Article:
So what happened with my new cleaner? He wasn't kidding when he said he didn't want to be rushed, it took him about three hours to clean my one-bedroom apartment! Not because he was slow but because he was so thorough. He removed all the books from bookshelves to dust the shelves, he wiped down the legs of chairs, he moved the furniture to sweep and mop underneath, he took everything out of the medicine cabinet to wipe it down, he did a fantastic job. Yet he was a little worried that I wouldn't think he did a good job -- he wanted me to do an inspection to see if I was happy.

Three hours work, for $11.

I gave him QAR 50, a 20% tip, and drove him back to the apartment building where he works, he had a shift starting later that afternoon.

I then took the car in to get something minor fixed and while I was waiting went to a nearby Western-style café. It was lunch time so I ordered a cappuccino and a sandwich and spent the next 45 minutes reading a newspaper and watching the news on the nearby television. When it was time to pick up my car I asked for the bill.

The cappuccino and sandwich was QAR 44.

I'm going to start paying the cleaner more.


Thursday, May 12, 2011

Osama update

Apparently criticism about killing of the Osama bin Laden had been gaining momentum in the last couple of weeks so the US Attorney General, Eric Holder, gave an interview to BBC News where he noted that it was a “kill or capture” mission and if Osama had surrendered they would have taken him into custody.

The cynic in me is doubtful. Why wasn't this disclosed a lot earlier? Why didn't President Obama note it in his speech or subsequent discussions about the incident? Why didn’t Hillary Clinton mention it, she was watching the raid as well?

He might be telling the truth, we will have no way to know unless sometime in the future unless someone high up in the military or someone involved in the raid speaks out.

I suppose I'm grudgingly grateful. But what took so long?

Monday, May 02, 2011

President Obama – I need to know!

As you are no doubt aware President Obama announced the death of Osama bin Laden in a military operation on a house in Pakistan.

To tell you the truth I am pretty non-plussed about it. I wasn't elated, and certainly wasn't sad of course. I figured the guy died in a cave in the Pakistani mountains years ago so to hear that he's dead NOW didn't actually do much to change anything.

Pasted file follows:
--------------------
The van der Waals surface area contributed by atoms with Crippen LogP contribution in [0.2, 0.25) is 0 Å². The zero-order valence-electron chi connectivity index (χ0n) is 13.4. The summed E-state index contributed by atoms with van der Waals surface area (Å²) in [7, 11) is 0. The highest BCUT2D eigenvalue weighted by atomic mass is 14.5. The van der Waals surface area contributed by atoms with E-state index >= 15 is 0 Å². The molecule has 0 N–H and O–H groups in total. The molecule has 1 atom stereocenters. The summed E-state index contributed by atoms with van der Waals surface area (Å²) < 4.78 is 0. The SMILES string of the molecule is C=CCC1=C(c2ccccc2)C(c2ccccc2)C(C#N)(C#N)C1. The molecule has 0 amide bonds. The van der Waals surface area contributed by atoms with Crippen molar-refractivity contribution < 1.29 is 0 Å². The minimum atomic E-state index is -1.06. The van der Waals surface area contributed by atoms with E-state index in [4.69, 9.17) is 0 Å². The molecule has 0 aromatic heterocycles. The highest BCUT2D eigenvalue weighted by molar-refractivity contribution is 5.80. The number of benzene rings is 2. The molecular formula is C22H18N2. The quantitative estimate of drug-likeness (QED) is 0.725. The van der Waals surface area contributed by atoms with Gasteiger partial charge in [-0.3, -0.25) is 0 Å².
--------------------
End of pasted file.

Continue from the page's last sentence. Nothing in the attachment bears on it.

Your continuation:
Nevertheless since I did not hear Obama’s speech I looked up a transcript of it on the White House website.


It made for some interesting reading. Here's some excerpts:

. . . . I met repeatedly with my national security team as we developed more information about the possibility that we had located bin Laden hiding within a compound deep inside of Pakistan. And finally, last week, I determined that we had enough intelligence to take action, and authorized an operation to get Osama bin Laden and bring him to justice.

Today, at my direction, the United States launched a targeted operation against that compound in Abbottabad, Pakistan. A small team of Americans carried out the operation with extraordinary courage and capability. No Americans were harmed. They took care to avoid civilian casualties. After a firefight, they killed Osama bin Laden and took custody of his body.

. . . . . . . . . .

So Americans understand the costs of war. Yet as a country, we will never tolerate our security being threatened, nor stand idly by when our people have been killed. We will be relentless in defense of our citizens and our friends and allies. We will be true to the values that make us who we are. And on nights like this one, we can say to those families who have lost loved ones to al Qaeda’s terror: Justice has been done.

. . . . . . . . . .

And tonight, let us think back to the sense of unity that prevailed on 9/11. I know that it has, at times, frayed. Yet today’s achievement is a testament to the greatness of our country and the determination of the American people.
. . . .